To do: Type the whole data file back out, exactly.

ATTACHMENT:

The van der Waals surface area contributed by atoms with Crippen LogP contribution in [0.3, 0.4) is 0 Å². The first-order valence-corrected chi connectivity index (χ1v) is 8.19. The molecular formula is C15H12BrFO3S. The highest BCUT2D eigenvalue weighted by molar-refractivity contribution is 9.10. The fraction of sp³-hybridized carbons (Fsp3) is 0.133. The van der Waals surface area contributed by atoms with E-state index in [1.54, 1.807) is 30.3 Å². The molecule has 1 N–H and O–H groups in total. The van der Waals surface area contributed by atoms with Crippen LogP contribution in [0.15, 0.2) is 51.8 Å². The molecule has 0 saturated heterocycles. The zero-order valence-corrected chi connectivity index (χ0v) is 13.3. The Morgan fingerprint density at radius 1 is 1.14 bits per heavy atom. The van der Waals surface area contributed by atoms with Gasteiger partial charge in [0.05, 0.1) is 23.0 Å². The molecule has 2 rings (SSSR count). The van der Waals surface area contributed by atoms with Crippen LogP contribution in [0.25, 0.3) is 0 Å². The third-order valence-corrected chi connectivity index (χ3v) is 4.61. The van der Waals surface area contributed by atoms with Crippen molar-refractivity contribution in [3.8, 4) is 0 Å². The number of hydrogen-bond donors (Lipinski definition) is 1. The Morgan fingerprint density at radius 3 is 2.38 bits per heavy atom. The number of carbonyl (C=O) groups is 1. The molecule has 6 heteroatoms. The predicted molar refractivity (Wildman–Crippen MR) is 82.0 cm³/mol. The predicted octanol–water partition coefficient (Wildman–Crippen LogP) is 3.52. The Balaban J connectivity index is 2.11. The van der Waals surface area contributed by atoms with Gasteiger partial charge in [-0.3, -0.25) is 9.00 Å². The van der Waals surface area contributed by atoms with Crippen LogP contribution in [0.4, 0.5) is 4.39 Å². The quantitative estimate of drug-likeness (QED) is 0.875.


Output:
The van der Waals surface area contributed by atoms with Crippen LogP contribution in [0.3, 0.4) is 0 Å². The first-order valence-corrected chi connectivity index (χ1v) is 8.19. The molecular formula is C15H12BrFO3S. The highest BCUT2D eigenvalue weighted by molar-refractivity contribution is 9.10. The fraction of sp³-hybridized carbons (Fsp3) is 0.133. The van der Waals surface area contributed by atoms with E-state index in [1.54, 1.807) is 30.3 Å². The molecule has 1 N–H and O–H groups in total. The van der Waals surface area contributed by atoms with Crippen LogP contribution in [0.15, 0.2) is 51.8 Å². The molecule has 0 saturated heterocycles. The zero-order valence-corrected chi connectivity index (χ0v) is 13.3. The Morgan fingerprint density at radius 1 is 1.14 bits per heavy atom. The van der Waals surface area contributed by atoms with Gasteiger partial charge in [0.05, 0.1) is 23.0 Å². The molecule has 2 rings (SSSR count). The van der Waals surface area contributed by atoms with Crippen LogP contribution in [0.25, 0.3) is 0 Å². The third-order valence-corrected chi connectivity index (χ3v) is 4.61. The van der Waals surface area contributed by atoms with Crippen molar-refractivity contribution in [3.8, 4) is 0 Å². The number of hydrogen-bond donors (Lipinski definition) is 1. The Morgan fingerprint density at radius 3 is 2.38 bits per heavy atom. The number of carbonyl (C=O) groups is 1. The molecule has 6 heteroatoms. The predicted molar refractivity (Wildman–Crippen MR) is 82.0 cm³/mol. The predicted octanol–water partition coefficient (Wildman–Crippen LogP) is 3.52. The Balaban J connectivity index is 2.11. The van der Waals surface area contributed by atoms with Gasteiger partial charge in [-0.3, -0.25) is 9.00 Å². The van der Waals surface area contributed by atoms with Crippen LogP contribution in [0.4, 0.5) is 4.39 Å². The quantitative estimate of drug-likeness (QED) is 0.875.